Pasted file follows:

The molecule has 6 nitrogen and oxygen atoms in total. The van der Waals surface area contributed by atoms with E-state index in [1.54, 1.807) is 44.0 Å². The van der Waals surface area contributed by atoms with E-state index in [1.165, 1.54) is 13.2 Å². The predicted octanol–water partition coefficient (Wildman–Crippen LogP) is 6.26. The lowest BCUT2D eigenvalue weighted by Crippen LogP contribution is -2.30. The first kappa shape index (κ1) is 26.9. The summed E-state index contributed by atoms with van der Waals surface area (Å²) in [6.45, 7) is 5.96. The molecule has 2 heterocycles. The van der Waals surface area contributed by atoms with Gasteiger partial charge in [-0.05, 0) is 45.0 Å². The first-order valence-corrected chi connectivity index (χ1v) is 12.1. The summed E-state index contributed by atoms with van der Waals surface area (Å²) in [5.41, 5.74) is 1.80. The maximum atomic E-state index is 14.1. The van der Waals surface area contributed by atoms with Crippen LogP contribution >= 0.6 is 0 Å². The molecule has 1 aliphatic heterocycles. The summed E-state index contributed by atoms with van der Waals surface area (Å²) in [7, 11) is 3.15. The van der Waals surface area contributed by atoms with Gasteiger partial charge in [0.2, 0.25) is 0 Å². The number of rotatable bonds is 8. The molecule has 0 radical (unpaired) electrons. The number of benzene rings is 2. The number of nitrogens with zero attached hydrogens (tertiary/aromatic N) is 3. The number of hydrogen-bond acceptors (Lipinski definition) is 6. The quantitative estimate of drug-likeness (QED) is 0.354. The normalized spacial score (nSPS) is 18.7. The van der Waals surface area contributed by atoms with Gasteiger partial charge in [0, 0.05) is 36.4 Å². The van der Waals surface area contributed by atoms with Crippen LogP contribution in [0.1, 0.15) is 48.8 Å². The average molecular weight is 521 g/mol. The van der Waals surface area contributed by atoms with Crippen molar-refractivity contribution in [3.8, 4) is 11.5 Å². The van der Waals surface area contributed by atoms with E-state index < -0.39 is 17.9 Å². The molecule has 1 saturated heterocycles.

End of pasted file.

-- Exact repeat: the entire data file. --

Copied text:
The molecule has 6 nitrogen and oxygen atoms in total. The van der Waals surface area contributed by atoms with E-state index in [1.54, 1.807) is 44.0 Å². The van der Waals surface area contributed by atoms with E-state index in [1.165, 1.54) is 13.2 Å². The predicted octanol–water partition coefficient (Wildman–Crippen LogP) is 6.26. The lowest BCUT2D eigenvalue weighted by Crippen LogP contribution is -2.30. The first kappa shape index (κ1) is 26.9. The summed E-state index contributed by atoms with van der Waals surface area (Å²) in [6.45, 7) is 5.96. The molecule has 2 heterocycles. The van der Waals surface area contributed by atoms with Gasteiger partial charge in [-0.05, 0) is 45.0 Å². The first-order valence-corrected chi connectivity index (χ1v) is 12.1. The summed E-state index contributed by atoms with van der Waals surface area (Å²) in [5.41, 5.74) is 1.80. The maximum atomic E-state index is 14.1. The van der Waals surface area contributed by atoms with Crippen LogP contribution >= 0.6 is 0 Å². The molecule has 1 aliphatic heterocycles. The summed E-state index contributed by atoms with van der Waals surface area (Å²) in [7, 11) is 3.15. The van der Waals surface area contributed by atoms with Gasteiger partial charge in [0.2, 0.25) is 0 Å². The number of rotatable bonds is 8. The molecule has 0 radical (unpaired) electrons. The number of benzene rings is 2. The number of nitrogens with zero attached hydrogens (tertiary/aromatic N) is 3. The number of hydrogen-bond acceptors (Lipinski definition) is 6. The quantitative estimate of drug-likeness (QED) is 0.354. The normalized spacial score (nSPS) is 18.7. The van der Waals surface area contributed by atoms with Gasteiger partial charge in [0, 0.05) is 36.4 Å². The van der Waals surface area contributed by atoms with Crippen LogP contribution in [0.1, 0.15) is 48.8 Å². The average molecular weight is 521 g/mol. The van der Waals surface area contributed by atoms with Crippen molar-refractivity contribution in [3.8, 4) is 11.5 Å². The van der Waals surface area contributed by atoms with E-state index < -0.39 is 17.9 Å². The molecule has 1 saturated heterocycles.